Renshi is an unfamiliar genre in Korea. When I first encountered our renshi project, I thought its rules might be too cumbersome like the rules of poetry enjoyed by the upper class men during the Chosun era, which involved several men taking turns to compose a line. I became anxious that my ability to breathe and float with the rhythm of the poem would be oppressed. As a Korean poet I have had previous traumas, which makes me overly sensitive to the slightest hint of constraint dictated from the outside. Our first theme was “sea.”
Strangely, the same scene kept appearing in my mind, the scene of young students boarding a ferry. The scene appears along with the kind of communal excitement that takes hold of me when I am about to begin an orientation with my new students; the sweet and sickly scents that the young bodies exude from the excitement. The overwhelming scents move in from somewhere and the scene emerges. The poet is a citizen of afterimages. The place where the end begins again is the poet’s space. At such a juncture, a soul remains forever in the moment of fleetingness after everyone has left the scene, and the poet even sets up home for the soul. The point where the end begins again, there is no “I” of the afterimage. The “I” exists as a lump, a bundle of experiences. One of the characteristics of afterimages is that they revisit the fleeting moment endlessly. They return. The verb that permits and drags along the motion of perception triggered at the moment of each return is all that the poet, the citizen of afterimages, possesses. The world of images keeps coming back even if all of you have forgotten or departed. The poet relives the scene endlessly as if digging a grave. The poet perpetually attains presentification, allowing the day, the moment to soar from the grave of language. The poet believes everything must be symbolized. As I began working on renshi, I reminded myself of the small fringes of my afterimages. But as soon as I submitted my first poem, it felt as if the energy of my poem extended to the poets of China and Japan was severed because of my dark poem about the children boarding a ferry. But Yasuhiro, Shuntaro, and Mindy understood right away and let me know through e-mails that they were well aware of the Korean ferry tragedy.
I continued to recall the particles of afterimages. I thought about the motion of particles that moved from one matter to another, that extended from one person to another. I thought about the fluidity of the particles that had no borders. I thought about the fog that moved in outside the window at night while I stayed restless after turning off the live coverage of the capsizing of the ferry, which unfolded like a mirror. I thought about the particles that embraced my entire room like fog. I thought about the explosion of every single particle. But the particles whirled and sank endlessly. Like a mirror turned on all the time, the live TV coverage of the sinking was shown on the walls of my room. Whenever I tried to set the scene of the sinking ferry onto the world of language, the countless streams of anger, shame, and sorrow flowed backward, engulfing me. As the renshi progressed, the sea or sea of letters that extended beyond the width of its skirt into the five seas and six continents capsized once it entered Korea’s sea. Yasuhiro suggested, “Generally speaking, it is not recommended to repeat the same topic or image again and again in renshi.” This made me think about what I experienced after the tragedy, that the sea for a Korean poet was no longer a metaphor. Korean poets have lost the storehouse of metaphors called “sea.” Language solidified and the mystery of poetry hardened. Language scooped up its own shadow from its interior. I could no longer write poetry.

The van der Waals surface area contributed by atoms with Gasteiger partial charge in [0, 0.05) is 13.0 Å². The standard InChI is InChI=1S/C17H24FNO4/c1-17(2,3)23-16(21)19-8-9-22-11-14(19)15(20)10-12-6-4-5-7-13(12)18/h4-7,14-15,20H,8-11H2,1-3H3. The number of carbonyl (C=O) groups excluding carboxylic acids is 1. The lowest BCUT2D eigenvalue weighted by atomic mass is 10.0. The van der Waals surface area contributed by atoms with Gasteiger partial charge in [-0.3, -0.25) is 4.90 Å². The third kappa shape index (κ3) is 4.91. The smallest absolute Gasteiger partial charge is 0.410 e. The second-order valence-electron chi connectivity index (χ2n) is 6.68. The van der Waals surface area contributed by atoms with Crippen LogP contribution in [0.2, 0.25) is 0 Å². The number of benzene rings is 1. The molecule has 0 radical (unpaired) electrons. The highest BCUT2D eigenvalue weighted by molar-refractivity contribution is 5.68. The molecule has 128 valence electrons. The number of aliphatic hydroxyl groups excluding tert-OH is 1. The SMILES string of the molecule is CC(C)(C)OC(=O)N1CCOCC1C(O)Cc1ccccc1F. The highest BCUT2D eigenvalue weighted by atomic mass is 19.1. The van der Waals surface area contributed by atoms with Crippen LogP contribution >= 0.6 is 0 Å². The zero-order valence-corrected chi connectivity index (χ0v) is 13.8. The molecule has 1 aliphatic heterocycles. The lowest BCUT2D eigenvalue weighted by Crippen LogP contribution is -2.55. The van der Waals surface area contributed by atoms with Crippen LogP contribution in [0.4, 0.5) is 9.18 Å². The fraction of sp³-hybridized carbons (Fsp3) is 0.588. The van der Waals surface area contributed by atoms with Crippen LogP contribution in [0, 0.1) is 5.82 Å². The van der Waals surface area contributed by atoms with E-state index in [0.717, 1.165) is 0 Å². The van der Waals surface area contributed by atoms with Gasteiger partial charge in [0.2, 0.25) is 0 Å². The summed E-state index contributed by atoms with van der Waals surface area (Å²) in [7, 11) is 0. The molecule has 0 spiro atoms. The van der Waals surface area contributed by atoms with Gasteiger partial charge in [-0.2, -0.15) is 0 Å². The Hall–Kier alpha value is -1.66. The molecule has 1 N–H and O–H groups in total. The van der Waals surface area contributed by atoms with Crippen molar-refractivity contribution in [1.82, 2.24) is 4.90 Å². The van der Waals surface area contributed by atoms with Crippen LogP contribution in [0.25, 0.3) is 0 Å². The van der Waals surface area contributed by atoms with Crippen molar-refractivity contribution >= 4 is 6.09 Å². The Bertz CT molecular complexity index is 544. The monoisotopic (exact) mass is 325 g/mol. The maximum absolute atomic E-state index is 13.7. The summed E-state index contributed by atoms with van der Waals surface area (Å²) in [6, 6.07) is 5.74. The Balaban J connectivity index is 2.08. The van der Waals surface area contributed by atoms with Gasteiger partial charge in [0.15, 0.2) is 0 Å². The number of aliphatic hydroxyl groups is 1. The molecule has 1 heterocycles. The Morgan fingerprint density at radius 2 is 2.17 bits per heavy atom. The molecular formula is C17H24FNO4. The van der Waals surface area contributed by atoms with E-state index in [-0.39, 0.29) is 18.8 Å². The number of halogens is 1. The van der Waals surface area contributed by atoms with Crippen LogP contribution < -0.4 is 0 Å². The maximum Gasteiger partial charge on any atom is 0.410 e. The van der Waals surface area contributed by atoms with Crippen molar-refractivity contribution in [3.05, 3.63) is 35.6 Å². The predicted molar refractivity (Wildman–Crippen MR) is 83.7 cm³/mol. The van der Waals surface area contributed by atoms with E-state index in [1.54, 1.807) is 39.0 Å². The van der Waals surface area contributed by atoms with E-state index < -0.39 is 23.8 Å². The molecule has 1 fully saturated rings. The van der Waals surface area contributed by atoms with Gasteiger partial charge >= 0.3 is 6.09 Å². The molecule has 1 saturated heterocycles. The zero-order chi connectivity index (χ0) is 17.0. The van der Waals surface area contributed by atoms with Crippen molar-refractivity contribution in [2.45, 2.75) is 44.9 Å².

The sea is no longer the locus of metaphors.
XX said metaphorically in the poem: Going under water.
The vast world is tied with ribbons of metaphors.
I must ask for forgiveness.
The poet is now robbed of seasons.
Summer doesn’t come after spring. A warm winter follows.
Flowers bloom all at once then die.
The flowers bud like the fists XX clenched in the poem.
I must ask for forgiveness for speaking metaphorically.
XX is now robbed of God.
It is now difficult to pray to God.